With guest writers, Cassandra Baubie, JD, Senior Associate, HBK CPAs & Consultants
Suzanne Leighton, CPA MST, Senior Manager, HBK CPAs & Consultants
As COVID-19 raged in 2020 and unemployment soared to record highs, the federal government increased unemployment benefits through the Coronavirus Aid, Relief, and Economic Security (“CARES”) Act. While the additional benefits provided much-needed relief to millions of workers who’d lost their jobs to the pandemic, they also attracted scammers who began filing fraudulent claims. Their tactic: using personal information stolen from individuals who had not filed claims. The payments went directly to the identity thieves, the fraudulent practice coming to light only after the individuals whose identities had been stolen began receiving 1099-G forms identifying the amounts that had been doled out in their names. Starting in January of this year, thousands of taxpayers who did not receive the associated payments began receiving state-issued Form 1099-Gs.
While the Internal Revenue Service (IRS) has put fraud detection at the forefront, state agencies have yet to dedicate a great deal of resources to the problem. It is believed that one major hindrance to the ability of states to combat wide-scale fraud is that their current security measures are focused more on individual taxpayer misappropriation of funds and individual taxpayer qualifications. That, combined with the influx of taxpayers taking advantage of their states’ unemployment systems, created the perfect environment for fraud. Indeed, COVID-19 and the related increase in unemployment claims have highlighted the lack of cybersecurity measures at the state and federal levels.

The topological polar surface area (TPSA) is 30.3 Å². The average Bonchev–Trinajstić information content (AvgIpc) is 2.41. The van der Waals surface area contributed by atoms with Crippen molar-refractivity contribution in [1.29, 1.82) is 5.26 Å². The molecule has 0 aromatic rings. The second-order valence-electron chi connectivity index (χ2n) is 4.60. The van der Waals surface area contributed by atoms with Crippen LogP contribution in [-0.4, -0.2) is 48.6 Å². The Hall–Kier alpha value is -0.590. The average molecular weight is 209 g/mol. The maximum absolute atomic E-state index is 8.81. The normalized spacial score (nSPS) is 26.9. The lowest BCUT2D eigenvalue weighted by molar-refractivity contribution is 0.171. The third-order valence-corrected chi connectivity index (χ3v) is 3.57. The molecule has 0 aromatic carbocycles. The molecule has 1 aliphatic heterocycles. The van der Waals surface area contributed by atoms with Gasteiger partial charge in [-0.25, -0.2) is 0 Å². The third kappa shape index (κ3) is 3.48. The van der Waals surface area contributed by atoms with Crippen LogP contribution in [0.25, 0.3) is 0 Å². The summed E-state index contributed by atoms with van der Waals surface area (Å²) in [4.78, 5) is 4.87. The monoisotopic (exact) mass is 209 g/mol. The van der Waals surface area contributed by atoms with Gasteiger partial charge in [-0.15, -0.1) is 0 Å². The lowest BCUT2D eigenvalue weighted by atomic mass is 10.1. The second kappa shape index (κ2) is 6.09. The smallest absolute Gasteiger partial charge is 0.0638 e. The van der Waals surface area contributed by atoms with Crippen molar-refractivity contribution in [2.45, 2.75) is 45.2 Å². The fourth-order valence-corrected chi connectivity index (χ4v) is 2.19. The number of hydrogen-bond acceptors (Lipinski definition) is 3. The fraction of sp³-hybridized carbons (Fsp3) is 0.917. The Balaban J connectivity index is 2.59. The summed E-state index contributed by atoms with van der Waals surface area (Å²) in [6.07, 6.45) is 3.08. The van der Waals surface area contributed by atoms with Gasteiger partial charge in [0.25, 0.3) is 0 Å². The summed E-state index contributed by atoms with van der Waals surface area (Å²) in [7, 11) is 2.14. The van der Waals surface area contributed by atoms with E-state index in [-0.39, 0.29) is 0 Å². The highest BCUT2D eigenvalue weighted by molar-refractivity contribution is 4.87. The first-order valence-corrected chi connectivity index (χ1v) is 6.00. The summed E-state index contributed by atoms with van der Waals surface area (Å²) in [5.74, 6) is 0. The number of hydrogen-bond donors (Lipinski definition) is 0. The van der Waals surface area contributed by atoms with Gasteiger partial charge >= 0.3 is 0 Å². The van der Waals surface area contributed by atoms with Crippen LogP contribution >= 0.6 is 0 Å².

The IRS urges any taxpayer who receives a Form 1099-G for unemployment benefits they did not receive to contact the unemployment agency for the state issuing the form and report the fraud and to request a corrected 1099-G. Report according to the following reporting procedures:
Report suspected fraud to Ohio’s Benefit Payment Control section by calling the toll-free hotline at 1-800-686-1555 (Option 1), by faxing the information to 1-614-752-4808, or by clicking on any REPORT FRAUD link on the agency’s website.
Report unemployment fraud online to the Pennsylvania Department of Labor or call the Fraud Hotline at 1-800-692-7469. Also, file a police report with the municipality you resided in at the time the unemployment benefits in question were paid. A copy of the police report must be provided to the Office of Unemployment Compensation.
New Jersey has several ways to report fraud: by phone, call 609-777-4304 or online.
Report Reemployment Assistance fraud online, or by calling 1-833-FL-APPLY (1-833-352-7759).
About the Author(s):
Cassandra Baubie, JD is a Senior Associate at HBK CPAs & Consultants and is a member of its Tax Advisory Group (TAG). She works in the firm’s Youngstown, Ohio office. She focuses on issues pertaining to state and local taxation (SALT), as well as flow-through entity taxation. She has been involved in numerous sales and use tax, franchise tax, and corporate income tax audits, VDAs, and refund requests. She can be reached at 330-758-8613, or by email at email@example.com.
Suzanne P. Leighton, CPA, MST is a Senior Manager in the Pittsburgh, Pennsylvania office of HBK. She has extensive experience in state taxation and pass-through entities. She is a member of the HBK’s Tax Advisory Group. Suzanne can be reached at 724-934-5300, or at firstname.lastname@example.org.